Tuesday, September 30, 2008

Audio on Ice

I've taken a hard look at my audiobook project and reluctantly decided to pull the plug on it for now. Oh, it would be great to have Sunborn available in audio format, and no doubt it would bring in new readers. It's something I enjoy doing, too—when I'm not feeling pressured to get it done, and to do it just so. But it was just taking too much time for too little result, and it was cutting way into my writing on the new book. So I'm putting it on ice for a while, or at least on the back burner.

I don't consider the time wasted, and I hope some people listened to and enjoyed the sample recording. (Besides those who have posted here, I mean.) I learned a lot in the process. One thing I learned is that it's not an easy thing to do well, and you need to spend almost as much time editing the recording of a chapter as you did editing the text in the first place. Okay, that's an exaggeration, but still. Another thing I learned is that I probably need better equipment—microphone, headphones, and so on. That will have to wait.

I do hope to return to it at some point. I may keep fiddling from time to time, to see if I can make the process go more smoothly. But for right now, I've put a lot of time into work that one way or another is to promote Sunborn. It's time I started putting more of my time into The Reefs of Time.

"When I face the desolate impossibility of writing five hundred pages a sick sense of failure falls on me and I know I can never do it. This happens every time. Then gradually I write one page and then another. One day's work is all I can permit myself to contemplate and I eliminate the possibility of ever finishing." —John Steinbeck

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Saturday, September 27, 2008

The Financial Meltdown and You (and Me)

It's hard to open the paper these days without dreading what you're going to read about the financial situation. Yesterday I heard Congressman Barney Frank tell us on NPR that an agreement was near; today I opened the paper to read that it had all fallen apart. Meanwhile, the taxpayers are left wondering why the government can think of coming up with $700,000,000,000 (yeah, it looks like more when you put in all the zeroes, doesn't it?) to bail out greedy and moronic financial institutions and their CEOs, but it can't help individuals who are losing their homes. If you want to read a serious and sober analysis, you could do worse than this summary from Common Cause: Ask Yourself Why...They Didn’t See This Coming.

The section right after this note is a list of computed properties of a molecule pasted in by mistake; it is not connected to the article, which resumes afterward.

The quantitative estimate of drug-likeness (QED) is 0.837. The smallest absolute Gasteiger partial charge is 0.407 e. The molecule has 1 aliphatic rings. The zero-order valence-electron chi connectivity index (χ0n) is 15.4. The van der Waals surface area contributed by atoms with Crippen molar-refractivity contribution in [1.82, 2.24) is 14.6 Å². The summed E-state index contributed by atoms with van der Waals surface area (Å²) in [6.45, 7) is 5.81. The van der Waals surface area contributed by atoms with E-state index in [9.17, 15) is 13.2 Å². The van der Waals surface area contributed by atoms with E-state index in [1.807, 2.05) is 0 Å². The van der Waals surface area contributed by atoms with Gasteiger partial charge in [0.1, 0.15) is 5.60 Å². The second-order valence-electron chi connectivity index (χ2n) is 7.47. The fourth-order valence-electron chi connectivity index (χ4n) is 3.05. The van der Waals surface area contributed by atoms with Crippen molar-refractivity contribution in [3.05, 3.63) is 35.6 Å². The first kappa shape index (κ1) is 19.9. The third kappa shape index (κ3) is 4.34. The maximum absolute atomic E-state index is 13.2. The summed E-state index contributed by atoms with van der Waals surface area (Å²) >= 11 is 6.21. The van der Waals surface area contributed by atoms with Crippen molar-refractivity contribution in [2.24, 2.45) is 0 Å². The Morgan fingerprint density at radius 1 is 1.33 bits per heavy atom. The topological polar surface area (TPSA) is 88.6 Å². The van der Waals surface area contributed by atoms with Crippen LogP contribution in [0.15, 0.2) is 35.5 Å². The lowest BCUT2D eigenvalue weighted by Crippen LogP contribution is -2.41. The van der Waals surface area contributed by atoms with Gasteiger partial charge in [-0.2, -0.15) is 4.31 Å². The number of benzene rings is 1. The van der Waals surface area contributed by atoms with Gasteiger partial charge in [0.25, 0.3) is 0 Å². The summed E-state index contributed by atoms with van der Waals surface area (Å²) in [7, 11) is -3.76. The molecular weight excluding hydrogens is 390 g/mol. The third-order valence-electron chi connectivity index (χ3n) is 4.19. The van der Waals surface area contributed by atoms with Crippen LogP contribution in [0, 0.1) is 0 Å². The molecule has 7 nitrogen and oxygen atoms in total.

That'll get you bristling about the way Congress gets bought off by special interests. But a perhaps more entertaining look at the matter is found in a Powerpoint presentation called The Subprime Primer. (This came to me in an email, but when I did a search, I found it on a bunch of sites. This is just one.) If you click the link, it'll ask to open a file in Powerpoint. My Avast! virus-scanner said it was okay.

It's hilarious. And it's also the most concise explanation you could ask for, of how this all happened.

For another funny take, go over to Woot! and read their description, ostensibly, of an iRobot Scooba that was up for sale yesterday. (You'll have to scroll down. I didn't write this in time to clue you in to the sale on the Scooba, but they keep their descriptions for a while in their blog. So zoom down the blog until you come to a Scooba.) It's great fun.

These days, we need all the fun we can get. Right?


Monday, September 22, 2008

Free Ebooks Round Three! The Infinite Sea!

They're all up, now—all three volumes to date of The Chaos Chronicles. They're all free all the time, on my downloads page. (The Infinite Sea still has a few formats unfinished, but the most popular formats are up now.) Thanks, as always, to my friends on the Mobilread forum for their help with conversions.

And do come try the audio podcast of Sunborn. Word on that doesn't seem to be getting out as fast, or maybe the audiobook people are a different demographic. But if you know people who listen to books while they drive, or on their mp3 players while they jog, send 'em my way. Right now I have a starter file of the prologue and chapter one. It's an exacting and sometimes frustrating business getting a good reading down, and chapter two has been giving me fits. But we'll get there. If you record it, they will come—right? Let's hope so.

"Half of my life is an act of revision." —John Irving

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Friday, September 19, 2008

Free Sunborn Audiobook Sample